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  #21  
Old 11-09-2019, 06:21 PM
lon@carolon.net lon@carolon.net is offline
 
Join Date: Aug 2015
Location: Santa Monica, California
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Quote:
Originally Posted by Mich48041 View Post
I have an early RV-12 with the Dynon D-180. Van's has made changes to the circuit board a couple of times since then.
Assuming that you have a later version, the fuse is probably located inside of the AV50001 Switch and Fuse Module.
Does the master switch light up? If not, that is a good indication that the 1 amp fuse is blown.
That fuse is probably out of sight inside of the AV50001.
My plane has the Skyview HDX -- the most recent version of the Dynon. I don't think it has an AV50001 module, because a digital search of both the Skyview Pilot Guide and Installation Guide failed to find either "AV50001" or "Switch and Fuse Module."

My plane does have a fuse panel right above five switches. There are 12 fuses labeled: Genrtr Main Bus; Start; Trim; Fuel Pump; EFIS; Com; Power Outlet; Nav Strobe; Landing Lights; Auto Pilot; Audio; and GPS ADSB.

So, four questions:

1. Are any of those fuses the fuse that may be bad?

2. Indeed, what does a bad fuse look like? During pre-flight, I've been looking for fuses that turned black or grey, but none have.

3. Is the "Switch and Fuse Module" the box that's behind my fuses and five switches?

4. If so, are you saying that the fuse that may be bad is hidden inside that box?
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RV-12, N58CV
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  #22  
Old 11-09-2019, 06:37 PM
NinerBikes NinerBikes is offline
 
Join Date: Dec 2018
Location: Granada Hills
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Are you sure your C pin is 1.18 volts or is that a smartphone typo and it's 11.80V? I want you to be double sure about that measurement.
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  #23  
Old 11-09-2019, 06:38 PM
NinerBikes NinerBikes is offline
 
Join Date: Dec 2018
Location: Granada Hills
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Quote:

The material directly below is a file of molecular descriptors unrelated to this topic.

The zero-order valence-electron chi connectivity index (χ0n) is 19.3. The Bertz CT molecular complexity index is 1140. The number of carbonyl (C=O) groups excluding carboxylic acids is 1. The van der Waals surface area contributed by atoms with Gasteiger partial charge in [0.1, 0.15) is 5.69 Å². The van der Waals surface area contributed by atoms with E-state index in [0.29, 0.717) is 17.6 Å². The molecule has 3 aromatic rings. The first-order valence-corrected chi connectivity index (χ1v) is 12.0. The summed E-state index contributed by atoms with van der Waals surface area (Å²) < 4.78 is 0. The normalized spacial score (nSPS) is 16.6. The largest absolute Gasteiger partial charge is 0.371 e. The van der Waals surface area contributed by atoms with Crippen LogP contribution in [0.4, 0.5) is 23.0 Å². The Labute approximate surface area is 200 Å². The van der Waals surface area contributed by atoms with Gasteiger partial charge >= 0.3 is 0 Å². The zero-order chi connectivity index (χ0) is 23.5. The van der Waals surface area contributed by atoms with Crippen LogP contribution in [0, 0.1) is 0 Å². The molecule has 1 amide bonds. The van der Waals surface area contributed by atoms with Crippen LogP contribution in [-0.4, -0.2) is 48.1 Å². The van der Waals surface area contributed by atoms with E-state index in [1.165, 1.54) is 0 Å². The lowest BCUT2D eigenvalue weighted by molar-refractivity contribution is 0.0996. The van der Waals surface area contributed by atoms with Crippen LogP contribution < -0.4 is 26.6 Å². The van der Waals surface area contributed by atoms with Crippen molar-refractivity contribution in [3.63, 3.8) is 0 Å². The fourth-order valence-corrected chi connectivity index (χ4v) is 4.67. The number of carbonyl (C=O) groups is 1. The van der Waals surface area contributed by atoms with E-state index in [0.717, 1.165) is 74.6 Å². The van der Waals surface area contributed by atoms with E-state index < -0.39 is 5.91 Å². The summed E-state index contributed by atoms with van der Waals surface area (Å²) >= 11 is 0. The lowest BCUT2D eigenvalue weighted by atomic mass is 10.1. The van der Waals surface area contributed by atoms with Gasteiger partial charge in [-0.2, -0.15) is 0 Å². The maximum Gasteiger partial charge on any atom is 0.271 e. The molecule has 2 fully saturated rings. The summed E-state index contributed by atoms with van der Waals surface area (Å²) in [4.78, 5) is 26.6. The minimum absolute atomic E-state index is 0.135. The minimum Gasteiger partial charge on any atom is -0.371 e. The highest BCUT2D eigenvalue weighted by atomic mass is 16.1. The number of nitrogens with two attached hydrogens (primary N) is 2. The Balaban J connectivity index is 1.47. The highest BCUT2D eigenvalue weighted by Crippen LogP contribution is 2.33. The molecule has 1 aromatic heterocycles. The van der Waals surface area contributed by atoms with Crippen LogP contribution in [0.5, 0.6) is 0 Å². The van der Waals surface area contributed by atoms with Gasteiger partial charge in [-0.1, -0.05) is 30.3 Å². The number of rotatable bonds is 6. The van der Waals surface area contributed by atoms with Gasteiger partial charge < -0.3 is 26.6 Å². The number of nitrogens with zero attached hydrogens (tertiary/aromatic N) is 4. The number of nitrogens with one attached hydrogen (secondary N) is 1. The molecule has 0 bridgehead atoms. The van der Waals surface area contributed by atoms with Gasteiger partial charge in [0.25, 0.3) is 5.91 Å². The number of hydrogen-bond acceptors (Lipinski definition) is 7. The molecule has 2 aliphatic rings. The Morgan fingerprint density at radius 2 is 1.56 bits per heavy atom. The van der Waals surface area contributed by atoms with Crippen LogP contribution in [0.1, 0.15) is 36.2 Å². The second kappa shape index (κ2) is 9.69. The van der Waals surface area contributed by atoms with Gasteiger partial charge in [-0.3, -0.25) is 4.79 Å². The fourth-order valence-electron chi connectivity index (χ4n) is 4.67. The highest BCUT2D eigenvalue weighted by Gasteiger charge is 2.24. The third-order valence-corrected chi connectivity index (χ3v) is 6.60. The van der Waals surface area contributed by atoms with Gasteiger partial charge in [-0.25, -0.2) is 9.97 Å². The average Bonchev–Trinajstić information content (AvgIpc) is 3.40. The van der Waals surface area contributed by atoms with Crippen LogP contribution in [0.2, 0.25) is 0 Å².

Originally Posted by lon@carolon.net View Post
My plane has the Skyview HDX -- the most recent version of the Dynon. I don't think it has an AV50001 module, because a digital search of both the Skyview Pilot Guide and Installation Guide failed to find either "AV50001" or "Switch and Fuse Module."

My plane does have a fuse panel right above five switches. There are 12 fuses labeled: Genrtr Main Bus; Start; Trim; Fuel Pump; EFIS; Com; Power Outlet; Nav Strobe; Landing Lights; Auto Pilot; Audio; and GPS ADSB.

So, four questions:

1. Are any of those fuses the fuse that may be bad?

2. Indeed, what does a bad fuse look like? During pre-flight, I've been looking for fuses that turned black or grey, but none have.

3. Is the "Switch and Fuse Module" the box that's behind my fuses and five switches?

4. If so, are you saying that the fuse that may be bad is hidden inside that box?
Most of those fuses, if they go bad, the bad fuse lights up with a LED to indicate the bad fuse.
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  #24  
Old 11-09-2019, 06:51 PM
Mich48041 Mich48041 is offline
 
Join Date: Apr 2008
Location: Riley TWP MI
Posts: 2,940
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If that 1 amp fuse for regulator terminal "C" proves to be very difficult to
replace, some people have elected to jumper it by connecting regulator
terminals B & C. Doing that is a bad idea because it disables half of the
master switch, the half that shuts off the regulator. If there is smoke in the
cockpit, shutting off the master will not shut off the electrical power because
during cruise, all power is coming from the alternator, not from the battery.
Either replace the blown fuse or do the following:
Install a new inline ATC fuse (available at auto parts store) near the voltage
regulator, connecting one side of the fuse to regulator terminal B or R.
Connect the other side of the fuse to D-Sub pin 13 of the "AV50002 Ignition
and Start Module". The existing white/Yellow 8 inch long wire that connects
to pin 13 can be removed and replaced with the new fuse wire, or the new
fuse wire can tap into the existing wire. Your option.
Making this repair does not modify the original circuit which remains
electrically the same, even though the wires are physically relocated.
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  #25  
Old 11-09-2019, 06:54 PM
Mich48041 Mich48041 is offline
 
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Location: Riley TWP MI